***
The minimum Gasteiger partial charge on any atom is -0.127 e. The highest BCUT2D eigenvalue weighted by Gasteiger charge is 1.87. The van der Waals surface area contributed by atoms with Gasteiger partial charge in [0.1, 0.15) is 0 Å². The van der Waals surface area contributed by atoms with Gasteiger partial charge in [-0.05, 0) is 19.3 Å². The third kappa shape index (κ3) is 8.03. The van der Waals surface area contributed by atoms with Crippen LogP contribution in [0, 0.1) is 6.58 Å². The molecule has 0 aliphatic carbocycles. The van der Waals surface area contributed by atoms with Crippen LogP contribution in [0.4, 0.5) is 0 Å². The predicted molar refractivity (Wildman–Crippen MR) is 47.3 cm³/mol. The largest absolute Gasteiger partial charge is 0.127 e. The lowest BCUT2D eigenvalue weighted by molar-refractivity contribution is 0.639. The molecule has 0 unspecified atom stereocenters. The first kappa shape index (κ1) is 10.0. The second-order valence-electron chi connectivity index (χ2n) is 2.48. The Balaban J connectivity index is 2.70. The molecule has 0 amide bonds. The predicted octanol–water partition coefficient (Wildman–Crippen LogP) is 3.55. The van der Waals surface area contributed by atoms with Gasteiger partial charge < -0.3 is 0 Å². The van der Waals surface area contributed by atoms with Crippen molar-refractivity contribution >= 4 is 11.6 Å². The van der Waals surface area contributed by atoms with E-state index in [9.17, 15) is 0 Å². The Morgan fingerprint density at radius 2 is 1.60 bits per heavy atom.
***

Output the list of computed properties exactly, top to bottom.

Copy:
The minimum Gasteiger partial charge on any atom is -0.127 e. The highest BCUT2D eigenvalue weighted by Gasteiger charge is 1.87. The van der Waals surface area contributed by atoms with Gasteiger partial charge in [0.1, 0.15) is 0 Å². The van der Waals surface area contributed by atoms with Gasteiger partial charge in [-0.05, 0) is 19.3 Å². The third kappa shape index (κ3) is 8.03. The van der Waals surface area contributed by atoms with Crippen LogP contribution in [0, 0.1) is 6.58 Å². The molecule has 0 aliphatic carbocycles. The van der Waals surface area contributed by atoms with Crippen LogP contribution in [0.4, 0.5) is 0 Å². The predicted molar refractivity (Wildman–Crippen MR) is 47.3 cm³/mol. The largest absolute Gasteiger partial charge is 0.127 e. The lowest BCUT2D eigenvalue weighted by molar-refractivity contribution is 0.639. The molecule has 0 unspecified atom stereocenters. The first kappa shape index (κ1) is 10.0. The second-order valence-electron chi connectivity index (χ2n) is 2.48. The Balaban J connectivity index is 2.70. The molecule has 0 amide bonds. The predicted octanol–water partition coefficient (Wildman–Crippen LogP) is 3.55. The van der Waals surface area contributed by atoms with Gasteiger partial charge < -0.3 is 0 Å². The van der Waals surface area contributed by atoms with Crippen molar-refractivity contribution >= 4 is 11.6 Å². The van der Waals surface area contributed by atoms with E-state index in [9.17, 15) is 0 Å². The Morgan fingerprint density at radius 2 is 1.60 bits per heavy atom.